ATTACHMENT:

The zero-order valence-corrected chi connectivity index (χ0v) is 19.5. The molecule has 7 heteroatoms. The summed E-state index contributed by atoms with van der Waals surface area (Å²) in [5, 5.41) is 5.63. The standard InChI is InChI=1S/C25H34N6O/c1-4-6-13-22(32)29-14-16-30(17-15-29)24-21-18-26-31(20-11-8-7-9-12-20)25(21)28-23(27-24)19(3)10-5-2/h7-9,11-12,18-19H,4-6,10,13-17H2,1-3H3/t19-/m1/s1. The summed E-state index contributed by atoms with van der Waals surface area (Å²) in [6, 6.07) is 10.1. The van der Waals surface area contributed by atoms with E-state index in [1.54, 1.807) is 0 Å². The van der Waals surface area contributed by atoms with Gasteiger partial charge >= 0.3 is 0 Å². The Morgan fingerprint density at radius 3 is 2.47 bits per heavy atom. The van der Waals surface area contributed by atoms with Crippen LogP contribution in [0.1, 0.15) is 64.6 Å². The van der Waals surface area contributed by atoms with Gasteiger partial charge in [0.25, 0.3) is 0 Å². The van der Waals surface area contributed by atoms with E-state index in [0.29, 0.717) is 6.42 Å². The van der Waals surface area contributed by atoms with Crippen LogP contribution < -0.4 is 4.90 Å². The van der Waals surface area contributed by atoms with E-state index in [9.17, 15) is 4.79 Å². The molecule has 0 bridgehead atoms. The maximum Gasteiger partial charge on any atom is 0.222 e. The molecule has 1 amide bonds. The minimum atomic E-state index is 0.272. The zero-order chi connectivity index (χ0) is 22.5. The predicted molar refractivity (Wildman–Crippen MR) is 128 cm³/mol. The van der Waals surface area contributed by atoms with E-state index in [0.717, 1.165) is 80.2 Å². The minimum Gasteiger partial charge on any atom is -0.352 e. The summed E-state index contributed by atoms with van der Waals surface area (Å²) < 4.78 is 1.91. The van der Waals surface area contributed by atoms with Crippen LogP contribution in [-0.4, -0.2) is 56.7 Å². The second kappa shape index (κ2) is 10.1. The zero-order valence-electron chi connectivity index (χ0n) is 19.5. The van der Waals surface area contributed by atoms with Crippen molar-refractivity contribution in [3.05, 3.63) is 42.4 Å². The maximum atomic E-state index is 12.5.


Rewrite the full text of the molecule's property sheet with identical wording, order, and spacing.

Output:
The zero-order valence-corrected chi connectivity index (χ0v) is 19.5. The molecule has 7 heteroatoms. The summed E-state index contributed by atoms with van der Waals surface area (Å²) in [5, 5.41) is 5.63. The standard InChI is InChI=1S/C25H34N6O/c1-4-6-13-22(32)29-14-16-30(17-15-29)24-21-18-26-31(20-11-8-7-9-12-20)25(21)28-23(27-24)19(3)10-5-2/h7-9,11-12,18-19H,4-6,10,13-17H2,1-3H3/t19-/m1/s1. The summed E-state index contributed by atoms with van der Waals surface area (Å²) in [6, 6.07) is 10.1. The van der Waals surface area contributed by atoms with E-state index in [1.54, 1.807) is 0 Å². The van der Waals surface area contributed by atoms with Gasteiger partial charge >= 0.3 is 0 Å². The Morgan fingerprint density at radius 3 is 2.47 bits per heavy atom. The van der Waals surface area contributed by atoms with Crippen LogP contribution in [0.1, 0.15) is 64.6 Å². The van der Waals surface area contributed by atoms with Gasteiger partial charge in [0.25, 0.3) is 0 Å². The van der Waals surface area contributed by atoms with E-state index in [0.29, 0.717) is 6.42 Å². The van der Waals surface area contributed by atoms with Crippen LogP contribution < -0.4 is 4.90 Å². The van der Waals surface area contributed by atoms with E-state index in [9.17, 15) is 4.79 Å². The molecule has 0 bridgehead atoms. The maximum Gasteiger partial charge on any atom is 0.222 e. The molecule has 1 amide bonds. The minimum atomic E-state index is 0.272. The zero-order chi connectivity index (χ0) is 22.5. The predicted molar refractivity (Wildman–Crippen MR) is 128 cm³/mol. The van der Waals surface area contributed by atoms with E-state index in [0.717, 1.165) is 80.2 Å². The minimum Gasteiger partial charge on any atom is -0.352 e. The summed E-state index contributed by atoms with van der Waals surface area (Å²) < 4.78 is 1.91. The van der Waals surface area contributed by atoms with Crippen LogP contribution in [-0.4, -0.2) is 56.7 Å². The second kappa shape index (κ2) is 10.1. The zero-order valence-electron chi connectivity index (χ0n) is 19.5. The van der Waals surface area contributed by atoms with Crippen molar-refractivity contribution in [3.05, 3.63) is 42.4 Å². The maximum atomic E-state index is 12.5.